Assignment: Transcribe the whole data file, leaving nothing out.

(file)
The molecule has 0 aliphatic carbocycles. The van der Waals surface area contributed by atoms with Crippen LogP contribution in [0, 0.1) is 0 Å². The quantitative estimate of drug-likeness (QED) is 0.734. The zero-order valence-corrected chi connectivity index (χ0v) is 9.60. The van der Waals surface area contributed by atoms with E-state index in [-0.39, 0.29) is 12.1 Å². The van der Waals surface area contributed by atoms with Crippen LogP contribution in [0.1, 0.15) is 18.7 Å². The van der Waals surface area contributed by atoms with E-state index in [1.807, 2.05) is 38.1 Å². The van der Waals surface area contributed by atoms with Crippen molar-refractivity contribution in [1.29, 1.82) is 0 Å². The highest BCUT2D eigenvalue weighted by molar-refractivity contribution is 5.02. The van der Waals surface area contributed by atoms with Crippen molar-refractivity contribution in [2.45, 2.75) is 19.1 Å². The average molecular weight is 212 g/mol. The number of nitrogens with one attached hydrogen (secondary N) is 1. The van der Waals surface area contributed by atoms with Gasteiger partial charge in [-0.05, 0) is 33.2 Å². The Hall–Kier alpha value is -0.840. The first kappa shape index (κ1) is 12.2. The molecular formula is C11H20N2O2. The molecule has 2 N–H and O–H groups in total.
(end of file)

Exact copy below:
The molecule has 0 aliphatic carbocycles. The van der Waals surface area contributed by atoms with Crippen LogP contribution in [0, 0.1) is 0 Å². The quantitative estimate of drug-likeness (QED) is 0.734. The zero-order valence-corrected chi connectivity index (χ0v) is 9.60. The van der Waals surface area contributed by atoms with E-state index in [-0.39, 0.29) is 12.1 Å². The van der Waals surface area contributed by atoms with Crippen LogP contribution in [0.1, 0.15) is 18.7 Å². The van der Waals surface area contributed by atoms with E-state index in [1.807, 2.05) is 38.1 Å². The van der Waals surface area contributed by atoms with Crippen molar-refractivity contribution in [1.29, 1.82) is 0 Å². The highest BCUT2D eigenvalue weighted by molar-refractivity contribution is 5.02. The van der Waals surface area contributed by atoms with Crippen molar-refractivity contribution in [2.45, 2.75) is 19.1 Å². The average molecular weight is 212 g/mol. The number of nitrogens with one attached hydrogen (secondary N) is 1. The van der Waals surface area contributed by atoms with Gasteiger partial charge in [-0.05, 0) is 33.2 Å². The Hall–Kier alpha value is -0.840. The first kappa shape index (κ1) is 12.2. The molecular formula is C11H20N2O2. The molecule has 2 N–H and O–H groups in total.